Every year our skies are lit up by returning meteor showers, from Perseids to Lyrids, Orionids to Geminids. If the weather conditions are in our favour and the moon isn't too bright, there's a chance you'll be able to see some spectacular shooting stars in action. Here is our guide to the must-see meteor showers of 2018 – including the spectacular Perseids shower which was at its peak overnight – as well as where and how to see them. What exactly is a meteor shower? A meteor shower occurs when Earth passes through the debris stream occupying the orbit of a comet - or, in simpler terms, when a number of meteors flash across the sky from roughly the same point. Meteors are sometimes called shooting stars, although they actually have nothing to do with stars. Perseids meteor shower 2018 - in pictures Perspective makes meteor showers appear to emanate from a single point in the sky known as the shower radiant. A typical meteor results from a particle the size of a grain of sand vaporising in Earth’s atmosphere when it enters at 134,000mph. Something larger than a grape will produce a fireball and this is often accompanied by a persistent afterglow known as a meteor train. This is a column of ionised gas slowly fading from view as it loses energy. Meteor, meteorid or meteroite? Let's get this straight. A meteor is a meteoroid – or a particle broken off an asteroid or comet orbiting the Sun – that burns up as it enters the Earth's atmosphere creating the effect of a "shooting star". Meteoroids that reach the Earth's surface without disintegrating are called meteorites. Meteors are mostly pieces of comet dust and ice no larger than a grain of rice. Meteorites are principally rocks broken off asteroids in the asteroid belt between Mars and Jupiter and can weigh as much as 60 tonnes. They can be "stony", made up of minerals rich in silicon and oxygen, "iron", consisting mainly of iron and nickel, or "stony-iron", a combination of the two. The Geminids meteor shower in Vladivostok, Russia in December 2017 Credit: Yuri Smityuk Scientists think about 1,000 tons to more than 10,000 tons of material from meteors falls on Earth each day, but it's mostly dust-like grains, according to Nasa, and they pose no threat to Earth. There are only two incidents recorded where people reported being injured by a meteorite, including one in 1954 when a woman was bruised by a meteorite weighing eight pounds after it fell through her roof.  When is the next meteor shower? The meteor shower currently gracing our skies is the Perseids, which began in the middle of July and grows in intensity before peaking in mid-August every year.  The shower appears to originate from within the star constellation Perseus – hence the shower's name. It occurs when Earth passes through the debris stream occupying the orbit of the comet Swift-Tuttle. The wonderfully named comet is the largest object known to repeatedly pass Earth (it's 16 miles wide). It orbits the sun ever 133 years and each time it passes through the inner solar system it warms up, releasing fresh comet material into its orbital stream. The last time it was closest to the sun was in December 1992. It will be back again in July 2126.  Perseid meteor radiant When can I see the Perseid meteor shower? The window for the current Perseid meteor shower is from July 17 to August 24 2018. Stargazers stand a chance of seeing the shower at any point in this window, however the peak will occur between August 12 and August 13.  The best time to take a look at the sky will be from about 1am BST in the Northern Hemisphere until the onset of dawn twilight. Peak rates of 150-200 meteors per hour were recorded in 2016, but typical rates are about 80 meteors an hour streaking across the night sky, each leaving a trail.   To see it, look at a height approximately two-thirds up the sky in any direction. If you want a recommendation, east through south offers some great background constellations in the early hours during August. Look for the shower's "radiant" from the north-east corner of Perseus. 2018 | Major meteor showers The best stargazing spots in the UK A dark night is best for a meteor shower, after midnight and before dawn.  Head somewhere away from the bright lights - into more rural areas if you can - and be prepared to wait a good hour if you want the best chance of seeing a shower. Look for a wide, open viewing area - perhaps a national park or large field on the side of a road - and make sure you concentrate your gaze towards the east. Meteor showers are unpredictable though, so prepare for the fact you might not see much. Choose a dark location away from stray lights and give yourself at least 20 minutes in total darkness to properly dark adapt.  Britain has some wonderful stargazing locations, including three "Dark Sky Reserves" (Snowdonia, Brecon Beacons and Exmoor national parks) and Europe's largest "Dark Sky Park" (Northumberland National Park and the adjoining Kielder Water and Forest Park). best stargazing locations Galloway Forest Park: Galloway is a couple of hours from Glasgow and an hour from Carlisle. The park's most popular spot for stargazing is Loch Trool. Exmoor and around: Exmoor was granted International Dark-Sky Reserve status by the International Dark-Sky Association in 2011. Light pollution is managed to make the area more appealing to amateur astronomers. Romney Marsh: Night once provided cover for smugglers known as Owlers, but today Romney Marsh offers celestial bounty, arching over a landscape adorned with the spires of ancient churches. Kielder: Kielder Forest is officially the darkest place in England – 250 square miles of wooded beauty where Northumberland brushes against Scotland. It has its own fabulous, modern, wood-clad observatory on the slopes of Black Fell above Kielder Water. North York Moors: As well as stunning night skies, the North York Moors boast historic market towns such as Helmsley and Pickering, plus appealing coastal spots, including Scarborough and Whitby. The other major meteor showers to look out for in 2018 The Quadrantid meteor shower The Quadrantids was the first major meteor shower of 2018; it peaked at around 8pm on January 3 when between 10 and 60 meteors were shooting per hour.  It had a sharp peak, which means the best of the shower only lasted a few hours - although it remained active until January 12th. First spotted in 1825 by the Italian astronomer Antonio Brucalassi, astronomers suspect the shower originates from the comet C/1490 Y1, which was first observed 500 years ago by Japanese, Chinese and Korean astronomers. Why is it called Quadrantid? The Quadrantids appear to radiate from the extinct constellation Quadrans Muralis, which is now part of the Boötes constellation and not far from the Big Dipper. Because of the constellation's position in the sky, the shower is often impossible to see in the Southern Hemisphere - however there is a chance of spotting it up to 51 degrees south latitude. The best spots to see the display are in countries with high northern latitudes, like Norway, Sweden, Canada and Finland. The Lyrid meteor shower The Lyrid meteor shower takes places annually between April 16 and April 25. In 2018, it peaked on the morning of April 22, with the greatest number of meteors falling during the few hours before dawn. With no moon, stargazers might have been able to see between 10 and 20 Lyrid meteors per hour at the shower's peak.  Lyrid meteors are typically as bright as the stars in the Big Dipper, but some are much more intense, even brighter than Venus, the brightest object in the night sky after the moon. Called "Lyrid fireballs", these cast shadows for a split second and leave behind smokey debris trails that linger for minutes. Tim Peake space pictures What causes the Lyrid meteor shower? The ionised gas in the meteors' trail burns up as it enters the Earth's atmosphere, creates the glow which can be seen streaking across the night sky.  The shower occurs as the Earth passes through the dust left over from Comet Thatcher (C/186 G1), which makes a full orbit of the sun once every 415 years (which is why there are no photographs of it). Flakes of comet dust, most no bigger than grains of sand, strike Earth's atmosphere traveling 49 km/s (110,000 mph) and disintegrate as streaks of light. Comet Thatcher last visited the inner solar system in 1861 - before the widespread use of photography  - and isn’t expected to return until the year 2276. How did the Lyrids get its name? The shower radiates out from the direction of the star Vega, the brightest light in the constellation Lyra the Harp, from which it takes its name. Vega is a brilliant blue-white star about three times wider than our Sun and 25 light years away. The Lyrids radiating from the vicinity of the blue star Lyra Credit: You might remember Vega being mentioned in Carl Sagan's movie Contact - it was the source of alien radio transmissions to Earth. When were the Lyrids first observed and recorded? The earliest sightings of the Lyrid meteor shower go back 2,700 years and are among the oldest of known meteor showers. In the year 687 BC the ancient Chinese observed the meteors and recorded them in the ancient Zuo Zhan chronicles saying:  "On the 4th month in the summer in the year of xīn-mǎo (of year 7 of King Zhuang of Lu), at night, (the sky is so bright that some) fixed stars become invisible (because of the meteor shower); at midnight, stars fell like rain. That era of Chinese history corresponds with what is now called the Spring and Autumn Period (about 771 to 476 BC). Tradition associates this period with the Chinese teacher and philosopher Confucius, one of the first to espouse the principle: “Do not do to others what you do not want done to yourself.”   American observers saw an outburst of nearly 100 Lyrid meteors per hour in 1982. Around 100 meteors per hour were seen in Greece in 1922 and from Japan in 1945. The Orionid meteor shower The Orionid meteors appear every year, with showers producing around 20 meteors every hour. The shower is active throughout October until November 7, but the best time to see it will be on October 20 between midnight and dawn, when the sky is darkest and the shower will be at its brightest. Tom Kerss, an astronomer at the Royal Observatory Greenwich said:"If you can brave the cold, make a plan to stay out and enjoy the thrill of seeing tiny flecks of Halley's Comet disintegrate at hypersonic speeds above your head." He advises finding a secluded spot and allowing the eyes to adjust to the darkness. Orionid meteors streak across the sky over Kula town of Manisa, Turkey on October 21, 2017 Credit:  Anadolu Agency Mr Kerss said: "There's no advantage to using binoculars or a telescope, your eyes are the best tool available for spotting meteors, so relax and gaze up at the sky, and eventually your patience will be rewarded. "Meteors can appear anywhere in the sky, though if you have to pick a direction, you might fare slightly better looking east." The meteoroids from Halley's Comet strike Earth's atmosphere at a speed of 148,000mph, (238,000kph) burning up in streaking flashes of light that can be seen with the naked eye. Orionid meteors are known for their speed and brilliance, so if you persevere there's a good chance you'll see several bright 'shooting stars' zipping across the sky. The Orionid Meteor Shower is one of two meteor showers created by debris from Halley's Comet - the other is the Eta Aquarids, which occurs in May. Unfortunately, Halley's Comet itself has not been visible from Earth since 1986. Why is it called Orionid? It's named Orionid because it appears to radiate from the constellation Orion. Orion is one of the brightest and best known constellations and contains two of the 10 brightest stars in the sky Rigel and Betelgeuse, as well as the famous Orion's Belt.  Orion's Belt is made up of three bright stars quite close together almost in a straight line, and is about 1,500 light years from us on Earth.  Orion has been known since ancient times and is also referred to as Hunter thanks to Greek mythology. He is often seen in star maps facing Taurus, the bull. The Geminid meteor shower The Geminids are an annual meteor shower caused by the 3200 Phaethon asteroid. Its orbit brings it very close to the sun, causing its surface material to crumble and break off. The Earth passes through this space debris every December, which burns up as hits our atmosphere. These are the meteors visible in our sky. The Geminids were first observed relatively recently, in 1862, compared with the Perseids (36AD) and the Leonids (902AD). The meteor shower appears to come from a point in the constellation Gemini, hence its name. The Geminids meteor shower over Egersheld Cape on Russky Island in the Sea of Japan in December 2017 Credit:  Yuri Smityuk When can it be seen? The next Geminid meteor shower can be seen from around December 4th to 17th, with peak activity from about 10pm on December 13th and into the early hours of the 14th.  Sightings are possible around the world, but there's good news for Britons: the shower favours observers in the Northern Hemisphere over those in the Southern. If you're lucky you could see up to 100 meteors or 'shooting stars' every hour. You can spot the meteors anywhere, but they will appear to come from the Gemini constellation. Stars in the Milky Way over Kielder Forest Credit: Owen Humphreys During December, it begins the evening in the east and moves across the sky to the west during the night. Find Orion's Belt - three bright stars positioned in a row - and then look above it and a little to the left. They will appear as streaks of light, and will sometimes arrive in bursts of two or three. They vary in colour, depending on their composition. An average of 120 meteors an hour - or two a minute - can be expected, or more during the 2am peak.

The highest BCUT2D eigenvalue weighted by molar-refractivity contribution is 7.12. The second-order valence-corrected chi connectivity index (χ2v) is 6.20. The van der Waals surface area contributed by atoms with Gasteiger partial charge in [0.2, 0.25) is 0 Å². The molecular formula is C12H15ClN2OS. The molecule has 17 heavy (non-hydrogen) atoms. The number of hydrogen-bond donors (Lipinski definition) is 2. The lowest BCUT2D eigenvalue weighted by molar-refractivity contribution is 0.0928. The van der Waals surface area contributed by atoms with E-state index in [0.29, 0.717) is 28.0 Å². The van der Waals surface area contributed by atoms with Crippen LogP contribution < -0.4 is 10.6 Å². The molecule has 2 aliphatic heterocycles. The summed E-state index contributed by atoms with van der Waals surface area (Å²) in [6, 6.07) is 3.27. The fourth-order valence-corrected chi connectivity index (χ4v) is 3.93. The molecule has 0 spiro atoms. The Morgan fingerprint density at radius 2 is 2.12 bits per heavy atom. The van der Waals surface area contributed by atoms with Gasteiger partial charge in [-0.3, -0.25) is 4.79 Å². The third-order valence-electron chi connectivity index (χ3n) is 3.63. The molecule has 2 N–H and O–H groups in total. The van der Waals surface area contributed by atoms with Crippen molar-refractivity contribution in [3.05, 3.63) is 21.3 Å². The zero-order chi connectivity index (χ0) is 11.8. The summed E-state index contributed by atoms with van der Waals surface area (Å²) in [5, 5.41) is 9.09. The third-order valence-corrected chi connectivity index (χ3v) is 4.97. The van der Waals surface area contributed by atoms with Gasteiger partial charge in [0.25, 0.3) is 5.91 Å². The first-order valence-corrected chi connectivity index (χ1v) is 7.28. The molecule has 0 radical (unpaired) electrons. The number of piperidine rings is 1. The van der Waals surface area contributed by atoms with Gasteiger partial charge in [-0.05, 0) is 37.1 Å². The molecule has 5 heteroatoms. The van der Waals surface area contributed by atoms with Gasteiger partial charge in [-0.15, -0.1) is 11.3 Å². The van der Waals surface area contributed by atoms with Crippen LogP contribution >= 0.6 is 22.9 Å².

Mon, 13 Aug 2018 01:23:23 -0400
  • Top GOP Congressman's Son Gives Money To Democrat Running For Father's Seat news

    Bobby Goodlatte, son of retiring Rep. Bob Goodlatte (R-Va.), has announced his

    Mon, 13 Aug 2018 09:27:07 -0400
  • Erdogan vows action against 'economic terrorists' over lira plunge news

    The lira currency, which has lost more than 40 percent against the U.S. dollar this year, pulled back from a record low of 7.24 earlier on Monday after the central bank pledged to provide liquidity, but it remained under selling pressure and its meltdown continued to rattle global markets. "There are economic terrorists on social media," Erdogan told a gathering of Turkish ambassadors at the presidential palace in Ankara, adding that the judiciary and financial authorities were taking action in response.

    Mon, 13 Aug 2018 11:15:01 -0400